Well we moved from a town of 2,500 to a city of 250,000, which has now grown to over 500,000 I would say that is a huge shock. Plus where we lived in Britain there was an Indian lady and the rest of the population was white. We move to Brampton, Ontario and the majority of the population was from another country, so that too took a bit of getting used to. Then there was the way everyone went over the top at holidays, and I don’t mean just Christmas, but Easter, Valentine’s Day etc, etc. We weren’t used to that.
What haven’t you gotten used to yet in Canada?
How everyone embraces the outdoors especially Winter. Not a huge fan of trudging through a foot of snow. Hate the humidity in Summer, and hate mosquito’s, black flies and all other flying biting bugs, that still love me despite the fact they have bitten me for the past 20 years!!
Did immigrating to Canada match your expectations?
Gill does not wish to answer this question.
Do you find life expensive in Canada compared to your home country?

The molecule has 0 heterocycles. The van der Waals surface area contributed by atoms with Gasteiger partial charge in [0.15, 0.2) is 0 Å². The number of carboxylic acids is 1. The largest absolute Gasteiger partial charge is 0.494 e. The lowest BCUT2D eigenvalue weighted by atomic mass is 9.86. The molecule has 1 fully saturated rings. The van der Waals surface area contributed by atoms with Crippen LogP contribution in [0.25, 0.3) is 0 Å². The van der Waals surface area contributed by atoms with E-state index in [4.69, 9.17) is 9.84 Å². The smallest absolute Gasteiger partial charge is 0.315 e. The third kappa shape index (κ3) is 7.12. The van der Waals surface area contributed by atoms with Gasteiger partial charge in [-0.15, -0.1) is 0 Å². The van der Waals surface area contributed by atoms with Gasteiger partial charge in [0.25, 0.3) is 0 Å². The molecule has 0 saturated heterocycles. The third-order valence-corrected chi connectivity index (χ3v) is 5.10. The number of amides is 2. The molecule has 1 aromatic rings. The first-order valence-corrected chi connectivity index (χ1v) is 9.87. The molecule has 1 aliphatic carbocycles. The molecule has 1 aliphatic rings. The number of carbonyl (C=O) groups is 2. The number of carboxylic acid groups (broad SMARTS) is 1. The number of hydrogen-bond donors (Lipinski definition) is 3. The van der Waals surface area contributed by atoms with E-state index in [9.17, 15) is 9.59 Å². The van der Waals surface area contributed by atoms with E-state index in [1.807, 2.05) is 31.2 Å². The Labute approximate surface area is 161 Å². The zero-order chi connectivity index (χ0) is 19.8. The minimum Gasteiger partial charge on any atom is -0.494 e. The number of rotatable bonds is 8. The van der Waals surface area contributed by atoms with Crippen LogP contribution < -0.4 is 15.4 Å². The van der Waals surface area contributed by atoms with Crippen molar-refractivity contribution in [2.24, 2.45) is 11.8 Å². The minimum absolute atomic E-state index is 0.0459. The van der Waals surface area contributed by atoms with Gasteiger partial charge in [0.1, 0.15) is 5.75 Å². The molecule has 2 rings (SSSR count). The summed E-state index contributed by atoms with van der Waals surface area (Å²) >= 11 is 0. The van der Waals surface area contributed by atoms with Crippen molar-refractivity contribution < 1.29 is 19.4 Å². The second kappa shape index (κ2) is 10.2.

No, in Britain everything is twice the price, other than vacations, they always seem to have great deals on vacations over there.
Will you apply for Canadian citizenship?
We applied for our Canadian Citizenship as soon as we could as we knew this was where we going to live for the rest of our lives. We both wanted to have a say in how the country is run, and you can’t do this without voting.
What advice would you give to someone interested in immigrating to Canada?
It’s hard, you leave your family behind nine times out of ten. Granted they are only a phone call or email away, but it’s not the same as being a short drive away. We were lucky as we are British so had an easier time adapting to the country than a lot of people may have, as we speak the language. Things have changed a lot in the 20 years we have lived here, it’s a whole other ball game from when we moved over here. Be prepared to start from the bottom and work your way up the ladder. Things aren’t handed on a plate to you, you have to work hard to achieve the success. Would I do it again……not at my age, we were in our 20’s when we arrived, and that is the right age in my opinion. If you have children in this country, they have great opportunities if they work hard at school and keep out of trouble.